An Encouragement for The Creative Skeptic Concerning Prayer

August 19, 2019

By: Kenny Klinglesmith

I work at a church and, honestly, I often doubt the power and usefulness of prayer. I think if you’re honest, sometimes you do too.

Recently I was reading in Mark 11 and came across verse 23: “Truly, I say to you, whoever says to this mountain, Be taken up and thrown into the sea,’ and does not doubt in his heart, but believes that what he says will come to pass, it will be done for him.” My immediate response to my Savior in my heart was “yeah, right.” Have you ever felt that way? 

As an artist serving my local church, there have been many times where I’ve prayed and asked God to move in power in my congregation; I’ve prayed for him to soften the heart of someone in leadership who I disagree with… and it doesn’t happen. So, what gives? Do I not have enough “faith?”

I was very encouraged by a sermon that Charles Spurgeon gave on the power of prayer. I want to share three principles that I gleaned from it, and I hope that it will encourage you to continue to pray, even when you doubt the power and usefulness of prayer.

   When you pray, have an earnest desire.

I think it’s very hurtful to accuse people of “not having enough faith” or “not praying hard enough,” but, I do think there is validity in assessing the desire of your heart when praying. Spurgeon puts it better than I could: “Oh, those cold-hearted prayers that die upon the lips—those frozen supplications; they do not move men’s hearts, how should they move God’s heart?” His point is this: if the things you are praying for aren’t stirring your emotions and aren’t igniting a passion in you, are you actually praying with faith? Now, God is sovereign, and can certainly answer prayers in spite of us, but it is healthy to consider the posture of your own heart.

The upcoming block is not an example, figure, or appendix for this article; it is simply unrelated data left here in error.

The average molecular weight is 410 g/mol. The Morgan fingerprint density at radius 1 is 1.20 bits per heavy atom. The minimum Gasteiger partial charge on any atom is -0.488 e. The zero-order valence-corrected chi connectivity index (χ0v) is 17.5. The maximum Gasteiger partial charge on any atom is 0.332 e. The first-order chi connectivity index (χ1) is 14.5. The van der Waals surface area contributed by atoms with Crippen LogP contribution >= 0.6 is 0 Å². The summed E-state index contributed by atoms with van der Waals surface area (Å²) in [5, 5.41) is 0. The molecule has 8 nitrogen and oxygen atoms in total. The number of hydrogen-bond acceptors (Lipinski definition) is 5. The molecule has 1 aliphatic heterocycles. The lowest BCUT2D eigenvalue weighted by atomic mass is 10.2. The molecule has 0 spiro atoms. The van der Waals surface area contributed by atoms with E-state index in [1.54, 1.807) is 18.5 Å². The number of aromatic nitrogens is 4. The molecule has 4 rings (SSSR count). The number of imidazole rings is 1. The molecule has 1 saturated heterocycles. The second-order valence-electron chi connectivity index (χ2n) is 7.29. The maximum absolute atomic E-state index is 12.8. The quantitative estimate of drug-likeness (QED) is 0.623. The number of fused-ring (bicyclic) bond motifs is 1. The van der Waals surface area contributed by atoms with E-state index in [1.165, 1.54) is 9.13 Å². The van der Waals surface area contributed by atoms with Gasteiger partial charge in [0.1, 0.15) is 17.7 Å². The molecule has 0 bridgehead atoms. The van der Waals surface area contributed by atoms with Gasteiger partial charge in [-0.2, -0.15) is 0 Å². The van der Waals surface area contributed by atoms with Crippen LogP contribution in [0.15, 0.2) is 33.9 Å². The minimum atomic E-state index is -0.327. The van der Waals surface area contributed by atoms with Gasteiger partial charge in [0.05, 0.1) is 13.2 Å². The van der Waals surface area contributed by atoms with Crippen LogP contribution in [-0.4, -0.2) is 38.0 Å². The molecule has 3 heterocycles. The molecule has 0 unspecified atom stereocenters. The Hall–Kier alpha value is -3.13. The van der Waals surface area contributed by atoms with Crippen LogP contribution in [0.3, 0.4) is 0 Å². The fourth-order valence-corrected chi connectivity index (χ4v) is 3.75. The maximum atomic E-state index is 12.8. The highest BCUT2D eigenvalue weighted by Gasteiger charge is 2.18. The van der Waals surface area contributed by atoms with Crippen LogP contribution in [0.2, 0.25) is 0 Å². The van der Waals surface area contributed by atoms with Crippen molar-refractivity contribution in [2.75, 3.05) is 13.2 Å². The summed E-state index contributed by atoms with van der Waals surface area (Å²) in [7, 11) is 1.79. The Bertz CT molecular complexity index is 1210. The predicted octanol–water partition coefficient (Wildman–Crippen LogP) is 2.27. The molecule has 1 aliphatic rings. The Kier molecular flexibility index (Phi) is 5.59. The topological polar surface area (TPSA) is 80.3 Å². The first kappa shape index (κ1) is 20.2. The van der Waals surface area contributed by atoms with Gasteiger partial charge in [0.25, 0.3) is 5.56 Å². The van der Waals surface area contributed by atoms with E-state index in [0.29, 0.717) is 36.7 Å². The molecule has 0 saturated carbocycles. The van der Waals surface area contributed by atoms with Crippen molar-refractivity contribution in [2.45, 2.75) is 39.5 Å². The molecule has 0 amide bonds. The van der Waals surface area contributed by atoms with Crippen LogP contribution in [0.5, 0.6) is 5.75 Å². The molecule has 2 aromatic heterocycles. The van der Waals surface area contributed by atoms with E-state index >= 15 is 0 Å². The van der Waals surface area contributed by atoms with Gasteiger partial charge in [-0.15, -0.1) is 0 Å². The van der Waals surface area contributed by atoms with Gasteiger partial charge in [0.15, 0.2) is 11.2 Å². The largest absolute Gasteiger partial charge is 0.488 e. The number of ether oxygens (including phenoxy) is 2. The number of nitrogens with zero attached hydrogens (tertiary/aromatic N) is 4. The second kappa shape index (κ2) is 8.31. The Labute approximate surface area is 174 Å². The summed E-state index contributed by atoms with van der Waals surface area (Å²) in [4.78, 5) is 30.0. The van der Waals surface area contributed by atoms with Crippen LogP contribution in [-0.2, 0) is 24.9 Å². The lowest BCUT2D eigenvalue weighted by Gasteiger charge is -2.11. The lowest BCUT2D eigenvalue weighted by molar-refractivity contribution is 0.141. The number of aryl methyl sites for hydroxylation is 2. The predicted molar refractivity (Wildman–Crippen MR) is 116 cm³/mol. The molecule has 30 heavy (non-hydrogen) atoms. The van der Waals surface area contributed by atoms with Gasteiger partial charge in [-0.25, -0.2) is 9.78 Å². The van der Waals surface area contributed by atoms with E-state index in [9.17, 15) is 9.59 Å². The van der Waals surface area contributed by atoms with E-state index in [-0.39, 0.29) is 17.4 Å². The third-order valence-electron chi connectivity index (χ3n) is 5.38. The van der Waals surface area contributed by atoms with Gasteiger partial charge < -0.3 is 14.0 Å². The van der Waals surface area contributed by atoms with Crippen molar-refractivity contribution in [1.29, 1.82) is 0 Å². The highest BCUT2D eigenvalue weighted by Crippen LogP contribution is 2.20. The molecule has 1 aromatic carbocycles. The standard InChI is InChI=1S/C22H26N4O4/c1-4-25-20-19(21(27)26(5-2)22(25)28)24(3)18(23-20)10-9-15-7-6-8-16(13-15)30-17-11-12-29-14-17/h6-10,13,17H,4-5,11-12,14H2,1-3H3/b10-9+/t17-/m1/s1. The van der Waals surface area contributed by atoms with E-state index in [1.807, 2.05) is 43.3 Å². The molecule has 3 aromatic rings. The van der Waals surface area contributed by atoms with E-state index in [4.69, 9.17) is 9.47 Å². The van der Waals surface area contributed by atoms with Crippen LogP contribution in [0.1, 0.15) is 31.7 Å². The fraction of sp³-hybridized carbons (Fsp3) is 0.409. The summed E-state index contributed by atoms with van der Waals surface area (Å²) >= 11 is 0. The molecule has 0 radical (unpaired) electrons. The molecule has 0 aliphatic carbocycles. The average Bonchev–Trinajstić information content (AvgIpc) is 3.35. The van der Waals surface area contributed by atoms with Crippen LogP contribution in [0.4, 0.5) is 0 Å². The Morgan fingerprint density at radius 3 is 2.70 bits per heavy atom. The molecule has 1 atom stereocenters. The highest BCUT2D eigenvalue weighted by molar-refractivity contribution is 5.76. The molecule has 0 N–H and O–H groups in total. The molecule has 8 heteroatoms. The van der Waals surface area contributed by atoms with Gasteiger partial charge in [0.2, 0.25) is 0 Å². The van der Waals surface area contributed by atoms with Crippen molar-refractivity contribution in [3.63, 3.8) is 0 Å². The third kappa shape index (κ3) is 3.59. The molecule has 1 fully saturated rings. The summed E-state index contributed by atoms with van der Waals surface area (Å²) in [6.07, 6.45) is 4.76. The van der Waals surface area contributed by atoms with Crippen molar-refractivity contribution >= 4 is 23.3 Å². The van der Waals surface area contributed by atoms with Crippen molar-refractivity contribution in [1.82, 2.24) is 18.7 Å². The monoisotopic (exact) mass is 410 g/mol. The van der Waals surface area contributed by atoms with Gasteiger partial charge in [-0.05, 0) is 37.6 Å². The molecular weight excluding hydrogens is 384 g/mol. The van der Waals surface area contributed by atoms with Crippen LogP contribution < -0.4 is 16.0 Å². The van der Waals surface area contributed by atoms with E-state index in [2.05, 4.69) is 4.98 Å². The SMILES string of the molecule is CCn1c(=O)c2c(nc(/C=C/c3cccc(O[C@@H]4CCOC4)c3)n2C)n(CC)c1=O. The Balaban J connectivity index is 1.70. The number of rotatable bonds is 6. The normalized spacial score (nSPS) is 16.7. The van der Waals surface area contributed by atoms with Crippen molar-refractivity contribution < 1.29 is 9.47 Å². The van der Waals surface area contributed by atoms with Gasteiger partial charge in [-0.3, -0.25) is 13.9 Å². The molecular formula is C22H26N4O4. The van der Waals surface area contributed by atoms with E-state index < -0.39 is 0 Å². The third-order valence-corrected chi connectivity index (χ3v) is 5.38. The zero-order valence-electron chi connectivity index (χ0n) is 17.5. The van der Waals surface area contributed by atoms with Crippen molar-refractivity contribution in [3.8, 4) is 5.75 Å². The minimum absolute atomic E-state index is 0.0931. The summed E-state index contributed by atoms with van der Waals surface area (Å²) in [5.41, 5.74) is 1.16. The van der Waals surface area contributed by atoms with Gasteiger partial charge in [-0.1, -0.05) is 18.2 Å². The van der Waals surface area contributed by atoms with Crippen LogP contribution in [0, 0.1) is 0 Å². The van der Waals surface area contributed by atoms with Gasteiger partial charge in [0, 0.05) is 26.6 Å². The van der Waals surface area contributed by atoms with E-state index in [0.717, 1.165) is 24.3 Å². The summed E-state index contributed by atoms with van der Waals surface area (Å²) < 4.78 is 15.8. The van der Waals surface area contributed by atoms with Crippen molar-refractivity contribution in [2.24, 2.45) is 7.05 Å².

When you pray, go to God intentionally with a plan.

Listen creatives, I get it, maybe you’re spontaneous and structure scares you. Fair enough. But the fact is, you always plan things in your life whether you realize it or not. In his sermon, Spurgeon poses the comparative example of visiting the Queen of England. If one came into her court and was asked “what do you wish to see the Queen for?”… one would be expected to have an answer for going into the presence of royalty. How much more should the children of God have an answer? Even if the answer is to simply spend time with our Beloved King.

   When you pray, leave expectant.

This is the most difficult for me. Sometimes I fear this principle because I fear getting my hopes up and being let down. When I pray and God doesn’t answer the way I want, it is easy to believe the lie that He doesn’t hear me or doesn’t care. Spurgeon encourages us with these words: “…[The Christian] is acting upon a rule at which the world always must scoff, because he does not understand it… not upon common sense, but upon something higher than common sense—upon uncommon faith.” “Common sense” can be one of the biggest prayer killers. My encouragement to you is to let uncommon faith rise above concerns of logic, and maybe that is where we should begin together—praying for “uncommon faith.”

Father, I pray that an uncommon faith would rise above our skepticism. I pray that you would create an earnest desire in the hearts of your people to pray to you. Help us think critically about what to pray for, and help us leave prayer believing that you hear, you love us, and that you will answer in accordance with your will.

In Christ,